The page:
In the wake of the revelation that ABC News anchor Peter Jennings has been diagnosed with lung cancer, many of the nation's smokers and ex-smokers are experiencing anxiety about their own risk of developing lung cancer. Several newspaper articles have mentioned the availability of a new technique - low-dose spiral CT scanning - to detect lung cancer. Desite the potential promise of this screening method, I do not believe the evidence available now supports a recommendation that all concerned smokers and ex-smokers, on a population basis, be screened for lung cancer.
I am aware of no medical organization that has recommended the use of CT scans for detection of lung cancer in asymptomatic individuals, including smokers. The scientific and medical bodies that have examined this issue have concluded either that lung cancer screening of asymptomatic smokers is not recommended or that there is insufficient evidence of the potential harms and benefits to recommend screening at this time.
Here is what the major bodies have recommended:
- U.S. Preventive Services Task Force (2004): "The U.S. Preventive Services Task Force (USPSTF) concludes that the evidence is insufficient to recommend for or against screening asymptomatic persons for lung cancer with either low dose computerized tomography (LDCT), chest x-ray (CXR), sputum cytology, or a combination of these tests."
- American Cancer Society (2000): "At this time, the ACS does not recommend routine screening for lung cancer among the general adult population or in individuals who are at higher risk due to tobacco or occupational exposures."
- Canadian Task Force on Preventive Health Care (2003): "The CTF concludes that there is insufficient evidence (in quantity and/or quality) to make a recommendation as to whether spiral CT scanning should be used for screening asymptomatic people for lung cancer."
- American College of Chest Physicians (2003): "For individuals without symptoms or a history of cancer, the guideline developers recommend against the use of a single low-dose computed tomography scan (LDCT) or serial LDCTs to screen for the presence of lung cancer."
While there is some evidence (primarily from the Early Lung Cancer Action Program [ELCAP] study) that chest CT scanning can pick up substantially more tumors than chest X-ray and can shift the detection of cancers toward stage I, there is as yet no published evidence that this approach can reduce mortality. More troublesome, however, is the fact that the most recent published study (the Mayo Clinic study) failed to find any benefit of CT screening, either in terms of a shift toward detection of stage I cancers or in terms of decreased mortality.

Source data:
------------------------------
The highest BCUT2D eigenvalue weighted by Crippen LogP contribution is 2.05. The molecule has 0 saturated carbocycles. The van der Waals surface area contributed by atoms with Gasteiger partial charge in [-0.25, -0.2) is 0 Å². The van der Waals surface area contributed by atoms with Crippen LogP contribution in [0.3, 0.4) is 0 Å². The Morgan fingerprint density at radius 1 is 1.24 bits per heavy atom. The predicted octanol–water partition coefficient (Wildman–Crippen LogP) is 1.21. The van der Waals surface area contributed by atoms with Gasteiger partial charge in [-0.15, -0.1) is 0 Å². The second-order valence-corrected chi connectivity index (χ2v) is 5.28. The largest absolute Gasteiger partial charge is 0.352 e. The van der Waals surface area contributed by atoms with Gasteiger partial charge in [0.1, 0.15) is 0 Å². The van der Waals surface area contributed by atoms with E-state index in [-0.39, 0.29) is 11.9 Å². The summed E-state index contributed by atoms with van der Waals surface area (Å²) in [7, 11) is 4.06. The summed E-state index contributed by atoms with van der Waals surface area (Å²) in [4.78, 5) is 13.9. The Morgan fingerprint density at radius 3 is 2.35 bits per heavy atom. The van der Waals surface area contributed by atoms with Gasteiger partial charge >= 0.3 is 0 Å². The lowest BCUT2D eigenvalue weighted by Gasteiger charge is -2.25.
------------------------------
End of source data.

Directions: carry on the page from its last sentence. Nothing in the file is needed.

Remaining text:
While this could simply suggest that the methods used in the Mayo Clinic study were not as sophisticated as those used in ELCAP, it points out that the simple fact that a technology exists that can detect cancer early does not mean that this technology will work if put into general practice at this time.
But most concerning is the extremely high proportion of false positive tests in both the ELCAP and Mayo Clinic studies. Even in the ELCAP study, the positive predictive value of CT screening was only 12%. This means that 88% of patients with a lung nodule diagnosed on CT scan turned out not to have cancer. The anxiety created by the finding of a lung nodule is substantial, and at sites that do not have diagnostic follow-up procedures as carefully developed as with ELCAP or with radiologists who have as extensive experience in interpreting follow-up CT findings, many of these false positives will lead to morbidity and even mortality from invasive diagnostic tests.
Based on the published ELCAP findings (and this is a conservative estimate, as most CT scanning sites in the country do not have the kind of experience that ELCAP radiologists have), if the 92 million smokers and ex-smokers were to be screened, approximately 21 million individuals would be diagnosed with lung nodules, and 19 million of these people would have no malignant disease. Is it really fair to these 19 million people to get them all alarmed about their potential lung cancer risk and then for them to find out they do indeed have a lung nodule, but to make them either undergo invasive procedures or simply have to wait 6 months or a year with this anxiety, only to have them find out that nothing is wrong? Especially when we do not have sufficient published evidence to conclude that screening will save lives and that the benefits will outweigh the risks?
While I am open to the possibility that at some point in the future, the evidence will swing in favor of the routine use of chest CT for early detection of lung cancer in asymptomatic, high-risk patients (such as smokers), there simply is not sufficient evidence at this time to support a recommendation for population-based screening of smokers and ex-smokers.
Smokers should certainly quit smoking now to reduce their lung cancer risk, but there is no reason for a mass influx of the nation's 92 million smokers and ex-smokers into their doctors' offices to request a chest CT scan. There is not at the present time sufficient published evidence that warrants a conclusion that presenting to their doctors for lung cancer screening will have benefits to them that outweigh the risks that they will have to endure due to the enormously high false positive rate associated with this screening.
UPDATE (April 11, 2005; 11:50 pm): The American Council on Science and Health has released an excellent statement on this issue. The ACSH recommendations are evidence-based and acknowledge the increased anxiety about this disease among the public, especially ex-smokers. They do not try to channel this anxiety into a screening test that, as of yet has not been shown to have benefits that outweigh the costs of "needless anxiety and even needless surgery."